Bookmark and Share

Brief history

Kazimierz was originally founded as an independent city by Polish king Kazimierz the Great in 1335. It was a typical medieval location - according to the Brandenburg Rule - with main square (Plac Wolnica) and surrounded by right angled streets.

In order to make it even more attractive to Cracow, the city was allowed to trade some goods (salt, meat, metals) without taxes. This attracted traders from all over the world, many of them were Jewish. In 15th century when Jews were pushed out from other European cities, also polish king - Jan Olbracht ordered polish Jews to move out from main cities, but in the same time he allowed them to move into Kazimierz (creating "oppidum iudaeorum"). Since then the district became de-facto a Jewish quarter with its schools, synagogs and cemeteries. The district was divided in two parts - Christian (right from Krakowska st) and Jewish (left from Krakowska st) heading Vistula river. The Szeroka st was epicenter of the Jewish community.

The Nazis removed nearly the entire Jewish population from here during the war. Today Kazimierz is inhabited mostly by Christians. After decades of neglect Kazimierz finally attracted new inhabitants and found its way onto the silver screen thanks to Steven Spielberg, who came here to shoot Schindler's List (also known as Schindler's Ark). Since the early 1990s, the focus of the world-famous Jewish Culture Festival is the history and traditions of the people who once lived here; with workshops, lectures, and exhibitions. Kazimierz is also a place especially cherished by all lovers of antiques and second-hand objects. In the countless antique shops, bargains and true rarities lie side by side with cheap trinkets and bric a brac. Every Sunday morning turns Plac Nowy and Plac "pod Halą Targową" into a lively flea market.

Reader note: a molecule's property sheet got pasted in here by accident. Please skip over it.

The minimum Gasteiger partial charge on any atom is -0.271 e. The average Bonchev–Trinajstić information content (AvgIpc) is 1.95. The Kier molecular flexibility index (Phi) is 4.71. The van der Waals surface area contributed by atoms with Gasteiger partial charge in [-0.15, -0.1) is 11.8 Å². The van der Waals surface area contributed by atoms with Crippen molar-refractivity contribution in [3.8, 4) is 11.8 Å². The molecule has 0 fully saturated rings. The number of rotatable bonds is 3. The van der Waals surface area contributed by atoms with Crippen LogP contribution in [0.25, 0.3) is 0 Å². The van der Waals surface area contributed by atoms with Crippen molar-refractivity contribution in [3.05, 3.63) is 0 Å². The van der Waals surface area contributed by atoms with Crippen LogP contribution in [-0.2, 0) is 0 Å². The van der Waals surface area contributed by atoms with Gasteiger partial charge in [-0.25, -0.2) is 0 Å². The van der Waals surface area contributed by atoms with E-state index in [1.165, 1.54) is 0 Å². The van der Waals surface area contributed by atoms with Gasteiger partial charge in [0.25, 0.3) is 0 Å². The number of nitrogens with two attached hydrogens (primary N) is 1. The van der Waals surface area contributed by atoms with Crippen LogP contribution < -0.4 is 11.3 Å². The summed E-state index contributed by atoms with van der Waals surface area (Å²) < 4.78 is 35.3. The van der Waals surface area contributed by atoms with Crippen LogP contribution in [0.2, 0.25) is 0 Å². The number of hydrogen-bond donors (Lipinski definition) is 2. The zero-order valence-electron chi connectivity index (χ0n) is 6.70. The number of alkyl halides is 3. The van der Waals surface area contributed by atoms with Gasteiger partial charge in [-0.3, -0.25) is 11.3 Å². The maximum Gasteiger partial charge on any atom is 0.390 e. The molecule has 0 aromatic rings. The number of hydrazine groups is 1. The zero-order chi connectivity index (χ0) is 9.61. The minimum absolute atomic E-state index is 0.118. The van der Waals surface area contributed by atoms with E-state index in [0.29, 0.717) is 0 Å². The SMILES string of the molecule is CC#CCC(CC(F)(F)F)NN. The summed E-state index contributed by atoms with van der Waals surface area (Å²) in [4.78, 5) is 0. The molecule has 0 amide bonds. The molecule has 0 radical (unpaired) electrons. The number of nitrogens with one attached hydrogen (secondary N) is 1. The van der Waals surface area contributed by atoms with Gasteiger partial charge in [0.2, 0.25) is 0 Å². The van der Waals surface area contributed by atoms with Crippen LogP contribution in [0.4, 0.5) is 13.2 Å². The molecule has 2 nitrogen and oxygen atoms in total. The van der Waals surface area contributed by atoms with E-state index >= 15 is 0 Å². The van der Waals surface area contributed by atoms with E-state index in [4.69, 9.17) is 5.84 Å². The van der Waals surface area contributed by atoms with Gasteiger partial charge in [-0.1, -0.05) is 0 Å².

On-line booking

Please enter the dates of your stay:

Contact us
Contact us

Dom Casimi, ul. Szeroka 7/8, 31-053 Kraków
Tel.: +48 12 426 11 93
Fax: +48 12 426 11 94